Unless profound changes are made, global warming will only get worse, according to the United Nations. If greenhouse gases are allowed to grow at their present rate, then much more expensive technology will be required to fight carbon dioxide in the future, the Intergovernmental Panel on Climate Change warns. The next 15 years will be especially crucial when it comes to determining whether global warming can be limited to 2C (3.6F) by 2100, the report also warns. The IPCC's full report is set to be released in April, but the UN says the draft was leaked Friday.

The report is rather damning: It points a finger to governments that have spent more on fossils fuels than clean technology, says that even increased conservation efforts may not stunt environmental damage, and reveals that "CO2 gases grew by 2.2 percent per year on average in 2000-2010 — almost twice as high as in 1970-2000."

And worse of all, emissions are predicted to double or triple by 2050 unless "explicit efforts" are made. In 2009, an earnest effort was made when climate leaders vowed to keep global warming from increasing by two degrees, even in the face of rising population numbers and haphazard economic growth. This requires carbon dioxide concentrations to be kept in check — below 530 parts per million — even though the latest readings place the level at roughly 400 parts per million. And that's costly:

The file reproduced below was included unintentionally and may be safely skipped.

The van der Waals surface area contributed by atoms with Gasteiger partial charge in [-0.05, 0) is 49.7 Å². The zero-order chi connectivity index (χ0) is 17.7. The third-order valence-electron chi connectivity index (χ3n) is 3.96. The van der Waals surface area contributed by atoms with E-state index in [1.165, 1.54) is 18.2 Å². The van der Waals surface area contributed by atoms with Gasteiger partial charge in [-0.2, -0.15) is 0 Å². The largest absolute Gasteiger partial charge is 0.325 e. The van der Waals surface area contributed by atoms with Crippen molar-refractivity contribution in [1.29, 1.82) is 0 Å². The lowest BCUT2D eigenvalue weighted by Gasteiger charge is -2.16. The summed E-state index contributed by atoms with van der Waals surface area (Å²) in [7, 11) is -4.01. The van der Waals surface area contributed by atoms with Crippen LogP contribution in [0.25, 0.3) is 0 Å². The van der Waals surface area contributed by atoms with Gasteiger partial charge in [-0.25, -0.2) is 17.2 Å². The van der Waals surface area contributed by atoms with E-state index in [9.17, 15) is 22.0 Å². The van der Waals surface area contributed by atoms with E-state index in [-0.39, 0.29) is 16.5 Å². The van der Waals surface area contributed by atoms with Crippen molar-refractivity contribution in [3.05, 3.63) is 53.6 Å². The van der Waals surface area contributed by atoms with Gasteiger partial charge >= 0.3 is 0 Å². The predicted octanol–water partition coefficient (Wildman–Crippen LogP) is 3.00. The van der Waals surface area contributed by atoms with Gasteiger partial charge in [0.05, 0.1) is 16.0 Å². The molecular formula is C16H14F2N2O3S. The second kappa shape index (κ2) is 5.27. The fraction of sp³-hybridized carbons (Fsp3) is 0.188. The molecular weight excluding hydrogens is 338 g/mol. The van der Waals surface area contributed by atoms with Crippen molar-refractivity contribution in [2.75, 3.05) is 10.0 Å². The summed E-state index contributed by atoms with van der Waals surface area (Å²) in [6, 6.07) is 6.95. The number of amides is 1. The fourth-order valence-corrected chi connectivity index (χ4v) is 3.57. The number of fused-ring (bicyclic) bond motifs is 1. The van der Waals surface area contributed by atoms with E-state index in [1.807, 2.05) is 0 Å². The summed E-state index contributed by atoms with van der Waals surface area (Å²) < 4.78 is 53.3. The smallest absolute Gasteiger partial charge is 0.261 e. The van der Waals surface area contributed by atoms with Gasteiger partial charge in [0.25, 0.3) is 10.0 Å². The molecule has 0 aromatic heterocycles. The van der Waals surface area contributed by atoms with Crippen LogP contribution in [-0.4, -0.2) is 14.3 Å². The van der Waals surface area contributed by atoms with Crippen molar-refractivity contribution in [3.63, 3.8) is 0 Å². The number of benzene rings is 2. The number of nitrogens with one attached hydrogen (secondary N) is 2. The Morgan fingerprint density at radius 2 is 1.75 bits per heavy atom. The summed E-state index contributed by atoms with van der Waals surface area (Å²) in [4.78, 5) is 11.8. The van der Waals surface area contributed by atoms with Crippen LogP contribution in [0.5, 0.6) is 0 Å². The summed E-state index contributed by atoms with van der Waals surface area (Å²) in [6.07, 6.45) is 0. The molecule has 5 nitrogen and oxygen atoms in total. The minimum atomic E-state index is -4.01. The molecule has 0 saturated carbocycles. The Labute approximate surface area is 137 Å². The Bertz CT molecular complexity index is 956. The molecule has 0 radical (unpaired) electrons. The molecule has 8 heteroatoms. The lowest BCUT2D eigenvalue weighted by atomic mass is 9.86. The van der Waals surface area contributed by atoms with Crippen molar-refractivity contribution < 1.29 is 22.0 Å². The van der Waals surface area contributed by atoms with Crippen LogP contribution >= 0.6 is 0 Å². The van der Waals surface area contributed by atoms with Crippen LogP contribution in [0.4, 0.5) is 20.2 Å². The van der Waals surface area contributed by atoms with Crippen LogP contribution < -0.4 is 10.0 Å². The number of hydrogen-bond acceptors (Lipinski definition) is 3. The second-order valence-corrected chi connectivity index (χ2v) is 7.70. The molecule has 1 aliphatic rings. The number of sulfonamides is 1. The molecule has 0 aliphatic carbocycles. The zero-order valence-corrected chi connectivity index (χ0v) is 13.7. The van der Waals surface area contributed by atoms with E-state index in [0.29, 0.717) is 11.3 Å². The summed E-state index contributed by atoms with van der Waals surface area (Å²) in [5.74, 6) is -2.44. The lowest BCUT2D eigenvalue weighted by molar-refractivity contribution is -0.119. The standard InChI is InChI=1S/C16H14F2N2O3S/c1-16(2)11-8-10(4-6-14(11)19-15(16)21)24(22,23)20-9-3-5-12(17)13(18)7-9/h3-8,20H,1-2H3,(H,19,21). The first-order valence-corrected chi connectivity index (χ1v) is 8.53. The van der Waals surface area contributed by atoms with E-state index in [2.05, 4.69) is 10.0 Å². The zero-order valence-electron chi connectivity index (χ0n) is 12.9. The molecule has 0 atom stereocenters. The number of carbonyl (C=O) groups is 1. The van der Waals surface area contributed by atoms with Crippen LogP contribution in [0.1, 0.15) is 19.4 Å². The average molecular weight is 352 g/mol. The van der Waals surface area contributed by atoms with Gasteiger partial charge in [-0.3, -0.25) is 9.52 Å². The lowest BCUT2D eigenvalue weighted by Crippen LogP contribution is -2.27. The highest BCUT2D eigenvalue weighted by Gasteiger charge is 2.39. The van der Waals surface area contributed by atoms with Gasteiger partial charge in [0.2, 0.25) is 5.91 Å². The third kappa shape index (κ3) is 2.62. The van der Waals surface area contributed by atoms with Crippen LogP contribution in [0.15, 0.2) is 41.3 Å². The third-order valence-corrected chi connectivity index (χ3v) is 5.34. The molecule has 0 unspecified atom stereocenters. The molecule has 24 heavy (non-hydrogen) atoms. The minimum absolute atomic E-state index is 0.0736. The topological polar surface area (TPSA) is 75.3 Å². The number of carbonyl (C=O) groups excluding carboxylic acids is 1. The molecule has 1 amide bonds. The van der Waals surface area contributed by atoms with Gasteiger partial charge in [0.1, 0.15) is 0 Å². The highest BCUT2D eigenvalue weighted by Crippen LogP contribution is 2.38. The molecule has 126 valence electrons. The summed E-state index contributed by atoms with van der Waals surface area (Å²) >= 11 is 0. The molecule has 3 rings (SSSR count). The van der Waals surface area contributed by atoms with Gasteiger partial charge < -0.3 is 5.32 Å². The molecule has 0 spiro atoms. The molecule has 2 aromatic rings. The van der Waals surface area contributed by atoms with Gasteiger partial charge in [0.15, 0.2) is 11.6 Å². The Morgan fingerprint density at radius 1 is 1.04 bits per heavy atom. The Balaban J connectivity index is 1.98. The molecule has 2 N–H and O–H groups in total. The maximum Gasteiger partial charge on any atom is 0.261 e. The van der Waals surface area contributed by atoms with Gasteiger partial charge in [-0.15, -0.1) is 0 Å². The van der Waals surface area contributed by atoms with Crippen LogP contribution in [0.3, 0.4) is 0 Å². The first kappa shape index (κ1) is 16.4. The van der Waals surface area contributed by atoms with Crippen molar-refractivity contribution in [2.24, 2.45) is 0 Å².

The experts estimated that in order to stabilize the atmospheric concentration of CO2 between 430 and 530 parts per million, investments in fossil fuels would have to decline by $30 billion a year between 2010 and 2029, while investment in non-carbon producing energy sources would have to rise by $147 billion a year.

Seven countries have caused 60 percent of the world's warming, with the United States responsible for about a fifth of all global warming since the mid-1700s. China, Russia, Brazil, India, Germany, Britain, France, Indonesia, and Canada round out the top 10 culprits. Even though the United States is the biggest contributor, more Americans don't believe global warming even exists. In a recent Yale survey, the number of people who say they do not think climate change is happening rose seven percentage points to 23 percent by November 2013.

The UN urges us to act now. If not for yourself, do it for the polar bears.

Image via The Center for Climate and Security